Sony WH-1000XM3 ANC headphones sound even better


Could Sony improve on its best noise cancelling headphones in 2018? Well, yes. The WH-1000XM3 (M3) is superlative – and that is no mean feat.

We said the WH-1000XM2 (review here) was “Exceptional – the one to beat.” It is fair to say the WH-1000XM3 has even better noise cancelling, sound quality, and battery life. And the price is a meagre $399. Who could ask for more?

What is a Sony WH-1000XM3?

It is an over-the-ear, automatic noise cancelling (ANC) headphone with benefits. Benefits include an amazing fit (lighter and even more comfortable even for long wear); 30-hour battery life (up 50% over the M2); even better frequency response (better sound); and what I consider the best noise-cancelling in its class (Sorry Bose, Sennheiser et al.).

In the box

  • Headphones (website here)
  • 3.5mm to 3.5mm stereo cable (great – no more mini-stereo jacks)
  • Aeroplane dual pin adapter
  • USB-A to USB-C (very short cable)
  • Hard zippered carry case

First impression over the M2 – lighter but still very much a Sony.

The WH-1000XM3 look like the M2 predecessor but when you put them side-by-side, you can see the design refinements. A better padded top band, slightly slimmer ear cups but more room inside, and USB-C charging. Add Google Assistant (for Android devices) and even better ANC and sound quality.

If you are an M2 owner, don’t rush out because the new app also works with it. Or perhaps find a relative to palm them off on and go for the M3.

Codecs 101 – how they affect music playback.

Codecs provide encoding and decoding that compresses audio into small data packets that Bluetooth can transmit.

Bluetooth defaults to a standard SBC codec – a low complexity sub-band codec that suits compressed, lossy MP3, AAC and WMA music. It can transmit at up to 320kbps, but that is usually closer to 100-150-200kbps. Music is ‘psycho acoustically’ manipulated to lop off data it can’t transmit. There are also latency issues – 100ms or more that can affect sync, especially for movies. But to most, it sounds fine!

By comparison, higher quality codecs like Qualcomm aptX/aptX LL/HD are up to 352/576kbps, and Sony’s adaptive rate LDAC is up to 990kbps.

What this means I that these can handle higher 16/24/32-sampling and up to 48/92/192kHz bit rates. Android Oreo and Pie now support these lossless codecs, but it does depend if the smartphone processor can handle them.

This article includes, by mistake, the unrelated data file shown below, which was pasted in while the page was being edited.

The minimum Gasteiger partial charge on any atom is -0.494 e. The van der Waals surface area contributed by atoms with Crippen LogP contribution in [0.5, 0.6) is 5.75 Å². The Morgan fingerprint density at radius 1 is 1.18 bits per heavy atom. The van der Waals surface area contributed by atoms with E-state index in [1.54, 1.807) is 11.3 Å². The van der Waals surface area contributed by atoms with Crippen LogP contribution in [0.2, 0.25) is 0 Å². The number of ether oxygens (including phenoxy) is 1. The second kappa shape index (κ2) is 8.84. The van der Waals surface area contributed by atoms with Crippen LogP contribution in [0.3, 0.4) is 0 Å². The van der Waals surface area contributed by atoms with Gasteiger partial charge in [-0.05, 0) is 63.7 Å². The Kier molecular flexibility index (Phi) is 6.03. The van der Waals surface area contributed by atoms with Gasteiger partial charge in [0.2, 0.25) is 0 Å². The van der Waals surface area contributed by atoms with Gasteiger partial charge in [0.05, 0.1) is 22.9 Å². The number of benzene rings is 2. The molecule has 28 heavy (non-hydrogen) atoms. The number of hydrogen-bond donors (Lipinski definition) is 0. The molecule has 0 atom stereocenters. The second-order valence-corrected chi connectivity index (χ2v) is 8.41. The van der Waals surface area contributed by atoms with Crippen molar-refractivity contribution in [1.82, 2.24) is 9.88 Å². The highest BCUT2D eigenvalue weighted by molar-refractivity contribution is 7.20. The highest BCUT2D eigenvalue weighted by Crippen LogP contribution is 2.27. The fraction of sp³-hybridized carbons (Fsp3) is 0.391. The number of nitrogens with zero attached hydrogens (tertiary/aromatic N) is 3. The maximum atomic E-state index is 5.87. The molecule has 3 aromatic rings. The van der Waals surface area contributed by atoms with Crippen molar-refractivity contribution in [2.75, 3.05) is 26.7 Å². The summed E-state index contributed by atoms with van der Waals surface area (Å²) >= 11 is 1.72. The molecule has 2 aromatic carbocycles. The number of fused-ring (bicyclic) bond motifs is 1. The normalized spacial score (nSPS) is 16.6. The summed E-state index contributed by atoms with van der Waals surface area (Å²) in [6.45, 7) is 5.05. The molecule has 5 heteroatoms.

You may have to go into Developer Options on Android smartphones to see if it supports higher bit rate codecs. To access Developer options, go to Settings, and search for Build. Tap seven times to activate it. If you mess anything up, then just turn off developer options!

In other words, there is so much affecting how any Bluetooth device sounds – let’s not even enter the Apple world where AAC reigns supreme.

It can pair with any Bluetooth NFC device or use the normal Bluetooth discovery. Regrettably, the WH-1000XM3 is not multi-point (e.g. pair to two devices), so you need to re-pair if using another device.

How do the WH-1000XM3 sound?

We can’t use our test instruments on over-the-ear headphones (or buds). So, we rely on how it sounds to us. Our tests include both SBC and LDAC mode with a Samsung Galaxy Note9.

SBC theoretically gives 20Hz-20kHz (16-bit/44.1kHzsampling). Frankly, MP3s sound pretty much the same on this and LDAC because the recording (encoding) format was lossy to start with. For example, Spotify mobile streams at 96, 160 or 320kbps –all very lossy rates. It does not offer Hi-res audio streams, so SBC is fine for most.

LDAC gives 4Hz-40kHz (96kHz sampling). To test this, we read Sony’s guide for beginners and found some FLAC (Free Lossless Audio Codec at1411kbps) from one of Sony’s recommended music services. Suffice to say that FLAC content tends to be ‘paid for’.

The WH-1000XM3 shine with FLAC and LDAP (even aptX HD).

But Joe and Jane Average will likely only use these with Bluetooth SBC and lossy content never knowing what they are missing.